[The Intercept] “While the Department of Homeland Security’s investment of more than a billion dollars into a so-called virtual wall between the U.S. and Mexico is a matter of public record, the government does not disclose where these towers are located, despite privacy concerns of residents of both countries — and the fact that individual towers are plainly visible to observers. The surveillance tower map is the result of a year’s work steered by EFF Director of Investigations Dave Maass, who pieced together the constellation of surveillance towers through a combination of public procurement documents, satellite photographs, in-person trips to the border, and even virtual reality-enabled wandering through Google Street View imagery. …

“As border surveillance towers have multiplied across the southern border, so too have they become increasingly sophisticated, packing a panoply of powerful cameras, microphones, lasers, radar antennae, and other sensors designed to zero in on humans. While early iterations of the virtual wall relied largely on human operators monitoring cameras, companies like Anduril and Google have reaped major government paydays by promising to automate the border-watching process with migrant-detecting artificial intelligence. Opponents of these modern towers, bristling with always-watching sensors, argue the increasing computerization of border security will lead inevitably to the dehumanization of an already thoroughly dehumanizing undertaking.”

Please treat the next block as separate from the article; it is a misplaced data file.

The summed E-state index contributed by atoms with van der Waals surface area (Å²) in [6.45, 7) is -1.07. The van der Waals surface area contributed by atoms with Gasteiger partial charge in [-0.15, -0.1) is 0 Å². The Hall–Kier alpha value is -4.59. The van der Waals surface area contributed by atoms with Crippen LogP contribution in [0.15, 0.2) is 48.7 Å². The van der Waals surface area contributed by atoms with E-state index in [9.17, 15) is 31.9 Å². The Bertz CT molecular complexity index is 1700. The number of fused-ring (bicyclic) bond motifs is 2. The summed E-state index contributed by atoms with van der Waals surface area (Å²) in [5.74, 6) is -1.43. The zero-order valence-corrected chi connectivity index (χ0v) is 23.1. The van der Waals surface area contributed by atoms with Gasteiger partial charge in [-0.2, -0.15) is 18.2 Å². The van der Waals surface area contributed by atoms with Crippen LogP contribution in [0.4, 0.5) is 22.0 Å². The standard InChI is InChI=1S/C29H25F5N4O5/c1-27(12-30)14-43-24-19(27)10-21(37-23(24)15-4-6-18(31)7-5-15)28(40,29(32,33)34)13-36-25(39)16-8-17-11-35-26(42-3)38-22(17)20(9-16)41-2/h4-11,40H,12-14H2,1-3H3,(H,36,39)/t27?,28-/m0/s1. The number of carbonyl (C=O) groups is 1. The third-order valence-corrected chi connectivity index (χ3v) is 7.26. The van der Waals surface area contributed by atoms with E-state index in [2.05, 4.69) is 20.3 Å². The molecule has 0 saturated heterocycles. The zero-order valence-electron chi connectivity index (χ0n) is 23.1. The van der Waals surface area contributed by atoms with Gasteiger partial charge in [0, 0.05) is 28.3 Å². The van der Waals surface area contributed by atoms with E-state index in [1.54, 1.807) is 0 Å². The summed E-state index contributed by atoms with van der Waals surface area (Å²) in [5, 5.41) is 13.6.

Responding to the needs of children and community, Abdi Mahad and Hudda Ibrahim started Dine and Dialogue, and continued with efforts to educate in and about Somali language and culture. 

[Star Tribune] “Q: Tell me about your efforts to bolster inclusion and understanding in the community, including your new publishing company and the Dine & Dialogue forum?

“A: Diverse Voices Press came out of a conversation my wife and I had with our 8-year-old niece. She asked us why she didn’t see kids who look like her in books. We simply couldn’t find many authentic books that feature Muslim children of any background. Our press, launched in 2021, is amplifying the voices of marginalized communities who have been silenced by traditional publishing companies or faced too many barriers to the traditional publishing process. We want to include other underrepresented identities, whether it be physical, ethnic or some other form of diversity, too.

“Hudda and I also started Dine and Dialogue in 2017 after seeing social and political tensions rising in our community. We used it as a way to find commonality among different faiths, cultures and backgrounds and reduce “the fear of the unknown” between the native-born residents and immigrants. What was expected to be intimate dialogue became a fully-fledged forum where more than 150 people attended.”

About Mary Turck

News Day, written by Mary Turck, analyzes, summarizes, links to, and comments on reports from news media around the world, with particular attention to immigration, education, and journalism. Fragments, also written by Mary Turck, has fiction, poetry and some creative non-fiction. Mary Turck edited TC Daily Planet,, from 2007-2014, and edited the award-winning Connection to the Americas and AMERICAS.ORG, in its pre-2008 version. She is also a recovering attorney and the author of many books for young people (and a few for adults), mostly focusing on historical and social issues.
This entry was posted in Uncategorized. Bookmark the permalink.

Leave a Reply

Fill in your details below or click an icon to log in: Logo

You are commenting using your account. Log Out /  Change )

Facebook photo

You are commenting using your Facebook account. Log Out /  Change )

Connecting to %s